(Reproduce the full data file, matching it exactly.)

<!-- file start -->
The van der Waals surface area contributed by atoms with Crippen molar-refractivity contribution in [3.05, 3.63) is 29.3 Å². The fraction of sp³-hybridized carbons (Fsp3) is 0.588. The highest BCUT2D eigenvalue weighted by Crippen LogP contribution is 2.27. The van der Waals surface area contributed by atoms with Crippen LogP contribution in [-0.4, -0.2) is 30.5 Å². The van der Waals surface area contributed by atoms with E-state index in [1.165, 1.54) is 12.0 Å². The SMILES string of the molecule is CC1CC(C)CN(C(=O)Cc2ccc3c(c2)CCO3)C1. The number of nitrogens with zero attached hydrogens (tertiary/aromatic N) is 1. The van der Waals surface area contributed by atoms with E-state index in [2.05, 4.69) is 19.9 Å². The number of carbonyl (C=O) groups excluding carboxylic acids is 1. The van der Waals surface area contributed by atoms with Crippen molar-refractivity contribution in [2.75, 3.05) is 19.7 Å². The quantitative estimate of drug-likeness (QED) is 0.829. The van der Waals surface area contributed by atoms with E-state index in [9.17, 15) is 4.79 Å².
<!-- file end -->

The van der Waals surface area contributed by atoms with Crippen molar-refractivity contribution in [3.05, 3.63) is 29.3 Å². The fraction of sp³-hybridized carbons (Fsp3) is 0.588. The highest BCUT2D eigenvalue weighted by Crippen LogP contribution is 2.27. The van der Waals surface area contributed by atoms with Crippen LogP contribution in [-0.4, -0.2) is 30.5 Å². The van der Waals surface area contributed by atoms with E-state index in [1.165, 1.54) is 12.0 Å². The SMILES string of the molecule is CC1CC(C)CN(C(=O)Cc2ccc3c(c2)CCO3)C1. The number of nitrogens with zero attached hydrogens (tertiary/aromatic N) is 1. The van der Waals surface area contributed by atoms with E-state index in [2.05, 4.69) is 19.9 Å². The number of carbonyl (C=O) groups excluding carboxylic acids is 1. The van der Waals surface area contributed by atoms with Crippen molar-refractivity contribution in [2.75, 3.05) is 19.7 Å². The quantitative estimate of drug-likeness (QED) is 0.829. The van der Waals surface area contributed by atoms with E-state index in [9.17, 15) is 4.79 Å².